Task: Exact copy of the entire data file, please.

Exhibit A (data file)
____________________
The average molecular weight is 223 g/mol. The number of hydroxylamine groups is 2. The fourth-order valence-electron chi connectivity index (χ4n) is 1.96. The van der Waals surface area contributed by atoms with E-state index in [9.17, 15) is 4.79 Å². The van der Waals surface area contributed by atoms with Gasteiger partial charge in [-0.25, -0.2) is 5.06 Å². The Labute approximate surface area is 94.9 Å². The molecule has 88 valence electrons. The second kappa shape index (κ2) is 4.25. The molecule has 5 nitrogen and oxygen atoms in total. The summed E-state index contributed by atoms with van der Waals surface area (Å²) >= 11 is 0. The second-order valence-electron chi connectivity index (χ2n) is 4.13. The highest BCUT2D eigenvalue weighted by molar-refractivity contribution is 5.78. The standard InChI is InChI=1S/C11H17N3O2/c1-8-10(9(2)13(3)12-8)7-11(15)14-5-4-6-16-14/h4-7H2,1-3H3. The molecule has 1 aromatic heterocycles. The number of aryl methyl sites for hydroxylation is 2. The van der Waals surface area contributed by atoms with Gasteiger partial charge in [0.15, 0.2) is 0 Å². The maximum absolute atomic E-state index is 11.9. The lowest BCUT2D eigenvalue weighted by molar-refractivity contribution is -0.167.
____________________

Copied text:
The average molecular weight is 223 g/mol. The number of hydroxylamine groups is 2. The fourth-order valence-electron chi connectivity index (χ4n) is 1.96. The van der Waals surface area contributed by atoms with E-state index in [9.17, 15) is 4.79 Å². The van der Waals surface area contributed by atoms with Gasteiger partial charge in [-0.25, -0.2) is 5.06 Å². The Labute approximate surface area is 94.9 Å². The molecule has 88 valence electrons. The second kappa shape index (κ2) is 4.25. The molecule has 5 nitrogen and oxygen atoms in total. The summed E-state index contributed by atoms with van der Waals surface area (Å²) >= 11 is 0. The second-order valence-electron chi connectivity index (χ2n) is 4.13. The highest BCUT2D eigenvalue weighted by molar-refractivity contribution is 5.78. The standard InChI is InChI=1S/C11H17N3O2/c1-8-10(9(2)13(3)12-8)7-11(15)14-5-4-6-16-14/h4-7H2,1-3H3. The molecule has 1 aromatic heterocycles. The number of aryl methyl sites for hydroxylation is 2. The van der Waals surface area contributed by atoms with Gasteiger partial charge in [0.15, 0.2) is 0 Å². The maximum absolute atomic E-state index is 11.9. The lowest BCUT2D eigenvalue weighted by molar-refractivity contribution is -0.167.